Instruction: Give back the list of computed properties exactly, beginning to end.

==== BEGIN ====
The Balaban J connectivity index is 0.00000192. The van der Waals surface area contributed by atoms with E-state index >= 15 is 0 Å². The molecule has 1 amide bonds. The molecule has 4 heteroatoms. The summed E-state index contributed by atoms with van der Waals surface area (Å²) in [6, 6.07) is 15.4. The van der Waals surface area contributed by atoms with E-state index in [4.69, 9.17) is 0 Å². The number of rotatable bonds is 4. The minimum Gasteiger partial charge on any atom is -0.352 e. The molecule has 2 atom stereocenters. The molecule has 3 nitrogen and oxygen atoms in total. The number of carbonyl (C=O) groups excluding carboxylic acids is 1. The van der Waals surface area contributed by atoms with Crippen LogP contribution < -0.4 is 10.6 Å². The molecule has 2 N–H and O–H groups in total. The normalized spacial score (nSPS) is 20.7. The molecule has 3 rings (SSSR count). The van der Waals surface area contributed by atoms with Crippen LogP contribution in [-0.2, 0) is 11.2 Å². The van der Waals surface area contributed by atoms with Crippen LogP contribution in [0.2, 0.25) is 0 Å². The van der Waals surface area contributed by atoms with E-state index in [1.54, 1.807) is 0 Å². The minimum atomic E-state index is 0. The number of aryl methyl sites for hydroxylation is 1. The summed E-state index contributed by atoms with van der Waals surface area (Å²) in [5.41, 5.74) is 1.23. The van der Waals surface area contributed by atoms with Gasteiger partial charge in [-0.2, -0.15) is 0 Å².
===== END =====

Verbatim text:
The Balaban J connectivity index is 0.00000192. The van der Waals surface area contributed by atoms with E-state index >= 15 is 0 Å². The molecule has 1 amide bonds. The molecule has 4 heteroatoms. The summed E-state index contributed by atoms with van der Waals surface area (Å²) in [6, 6.07) is 15.4. The van der Waals surface area contributed by atoms with E-state index in [4.69, 9.17) is 0 Å². The number of rotatable bonds is 4. The minimum Gasteiger partial charge on any atom is -0.352 e. The molecule has 2 atom stereocenters. The molecule has 3 nitrogen and oxygen atoms in total. The number of carbonyl (C=O) groups excluding carboxylic acids is 1. The van der Waals surface area contributed by atoms with Crippen LogP contribution < -0.4 is 10.6 Å². The molecule has 2 N–H and O–H groups in total. The normalized spacial score (nSPS) is 20.7. The molecule has 3 rings (SSSR count). The van der Waals surface area contributed by atoms with Crippen LogP contribution in [-0.2, 0) is 11.2 Å². The van der Waals surface area contributed by atoms with Crippen LogP contribution in [0.2, 0.25) is 0 Å². The van der Waals surface area contributed by atoms with E-state index in [1.54, 1.807) is 0 Å². The minimum atomic E-state index is 0. The number of aryl methyl sites for hydroxylation is 1. The summed E-state index contributed by atoms with van der Waals surface area (Å²) in [5.41, 5.74) is 1.23. The van der Waals surface area contributed by atoms with Gasteiger partial charge in [-0.2, -0.15) is 0 Å².